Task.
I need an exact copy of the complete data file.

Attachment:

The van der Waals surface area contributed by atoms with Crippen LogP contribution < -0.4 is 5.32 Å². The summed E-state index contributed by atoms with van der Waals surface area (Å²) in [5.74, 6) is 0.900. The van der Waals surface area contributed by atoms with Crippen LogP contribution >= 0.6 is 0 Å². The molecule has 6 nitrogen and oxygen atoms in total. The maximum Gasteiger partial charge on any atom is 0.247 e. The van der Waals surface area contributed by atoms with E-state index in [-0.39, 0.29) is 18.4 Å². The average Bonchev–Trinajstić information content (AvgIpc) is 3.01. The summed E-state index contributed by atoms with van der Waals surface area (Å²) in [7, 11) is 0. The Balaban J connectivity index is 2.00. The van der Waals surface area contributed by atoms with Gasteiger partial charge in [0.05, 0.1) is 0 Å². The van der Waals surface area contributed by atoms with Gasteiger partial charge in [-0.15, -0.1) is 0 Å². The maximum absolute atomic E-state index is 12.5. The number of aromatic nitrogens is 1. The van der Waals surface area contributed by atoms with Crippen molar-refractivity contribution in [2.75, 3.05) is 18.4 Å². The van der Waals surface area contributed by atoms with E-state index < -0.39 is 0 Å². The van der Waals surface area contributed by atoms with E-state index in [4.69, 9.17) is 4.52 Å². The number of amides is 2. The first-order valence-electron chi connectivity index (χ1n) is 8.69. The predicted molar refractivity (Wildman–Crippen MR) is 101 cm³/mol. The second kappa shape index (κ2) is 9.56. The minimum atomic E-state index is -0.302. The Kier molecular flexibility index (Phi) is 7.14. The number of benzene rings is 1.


The van der Waals surface area contributed by atoms with Crippen LogP contribution < -0.4 is 5.32 Å². The summed E-state index contributed by atoms with van der Waals surface area (Å²) in [5.74, 6) is 0.900. The van der Waals surface area contributed by atoms with Crippen LogP contribution >= 0.6 is 0 Å². The molecule has 6 nitrogen and oxygen atoms in total. The maximum Gasteiger partial charge on any atom is 0.247 e. The van der Waals surface area contributed by atoms with E-state index in [-0.39, 0.29) is 18.4 Å². The average Bonchev–Trinajstić information content (AvgIpc) is 3.01. The summed E-state index contributed by atoms with van der Waals surface area (Å²) in [7, 11) is 0. The Balaban J connectivity index is 2.00. The van der Waals surface area contributed by atoms with Gasteiger partial charge in [0.05, 0.1) is 0 Å². The van der Waals surface area contributed by atoms with Gasteiger partial charge in [-0.15, -0.1) is 0 Å². The maximum absolute atomic E-state index is 12.5. The number of aromatic nitrogens is 1. The van der Waals surface area contributed by atoms with Crippen molar-refractivity contribution in [2.75, 3.05) is 18.4 Å². The van der Waals surface area contributed by atoms with E-state index < -0.39 is 0 Å². The van der Waals surface area contributed by atoms with E-state index in [4.69, 9.17) is 4.52 Å². The number of amides is 2. The first-order valence-electron chi connectivity index (χ1n) is 8.69. The predicted molar refractivity (Wildman–Crippen MR) is 101 cm³/mol. The second kappa shape index (κ2) is 9.56. The minimum atomic E-state index is -0.302. The Kier molecular flexibility index (Phi) is 7.14. The number of benzene rings is 1.